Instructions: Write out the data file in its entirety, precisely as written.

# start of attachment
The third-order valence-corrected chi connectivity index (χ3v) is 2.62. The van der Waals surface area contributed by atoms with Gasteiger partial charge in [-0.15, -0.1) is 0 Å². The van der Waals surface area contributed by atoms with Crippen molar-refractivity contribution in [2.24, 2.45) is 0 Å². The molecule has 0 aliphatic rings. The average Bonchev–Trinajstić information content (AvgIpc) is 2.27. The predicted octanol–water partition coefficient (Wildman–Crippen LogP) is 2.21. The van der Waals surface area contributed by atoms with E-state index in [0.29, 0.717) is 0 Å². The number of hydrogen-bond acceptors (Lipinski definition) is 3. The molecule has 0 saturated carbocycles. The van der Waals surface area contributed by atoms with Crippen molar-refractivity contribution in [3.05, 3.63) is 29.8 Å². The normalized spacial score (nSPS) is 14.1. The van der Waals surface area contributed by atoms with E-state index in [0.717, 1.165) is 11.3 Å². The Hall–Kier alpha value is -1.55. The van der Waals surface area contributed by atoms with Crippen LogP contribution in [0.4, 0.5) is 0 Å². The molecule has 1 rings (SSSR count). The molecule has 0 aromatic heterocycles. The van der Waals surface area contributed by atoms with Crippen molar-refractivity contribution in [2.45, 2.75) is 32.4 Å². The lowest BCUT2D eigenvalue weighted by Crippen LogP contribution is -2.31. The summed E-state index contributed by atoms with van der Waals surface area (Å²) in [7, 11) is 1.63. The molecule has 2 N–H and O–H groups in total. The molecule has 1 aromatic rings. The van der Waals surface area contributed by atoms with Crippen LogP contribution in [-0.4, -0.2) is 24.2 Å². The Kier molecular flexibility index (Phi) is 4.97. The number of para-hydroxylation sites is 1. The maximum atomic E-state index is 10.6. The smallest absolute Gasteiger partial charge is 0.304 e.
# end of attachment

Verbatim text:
The third-order valence-corrected chi connectivity index (χ3v) is 2.62. The van der Waals surface area contributed by atoms with Gasteiger partial charge in [-0.15, -0.1) is 0 Å². The van der Waals surface area contributed by atoms with Crippen molar-refractivity contribution in [2.24, 2.45) is 0 Å². The molecule has 0 aliphatic rings. The average Bonchev–Trinajstić information content (AvgIpc) is 2.27. The predicted octanol–water partition coefficient (Wildman–Crippen LogP) is 2.21. The van der Waals surface area contributed by atoms with E-state index in [0.29, 0.717) is 0 Å². The number of hydrogen-bond acceptors (Lipinski definition) is 3. The molecule has 0 saturated carbocycles. The van der Waals surface area contributed by atoms with Crippen molar-refractivity contribution in [3.05, 3.63) is 29.8 Å². The normalized spacial score (nSPS) is 14.1. The van der Waals surface area contributed by atoms with E-state index in [0.717, 1.165) is 11.3 Å². The Hall–Kier alpha value is -1.55. The van der Waals surface area contributed by atoms with Crippen LogP contribution in [0.4, 0.5) is 0 Å². The molecule has 1 rings (SSSR count). The molecule has 0 aromatic heterocycles. The van der Waals surface area contributed by atoms with Crippen molar-refractivity contribution in [2.45, 2.75) is 32.4 Å². The lowest BCUT2D eigenvalue weighted by Crippen LogP contribution is -2.31. The summed E-state index contributed by atoms with van der Waals surface area (Å²) in [7, 11) is 1.63. The molecule has 2 N–H and O–H groups in total. The molecule has 1 aromatic rings. The van der Waals surface area contributed by atoms with Crippen LogP contribution in [-0.4, -0.2) is 24.2 Å². The Kier molecular flexibility index (Phi) is 4.97. The number of para-hydroxylation sites is 1. The maximum atomic E-state index is 10.6. The smallest absolute Gasteiger partial charge is 0.304 e.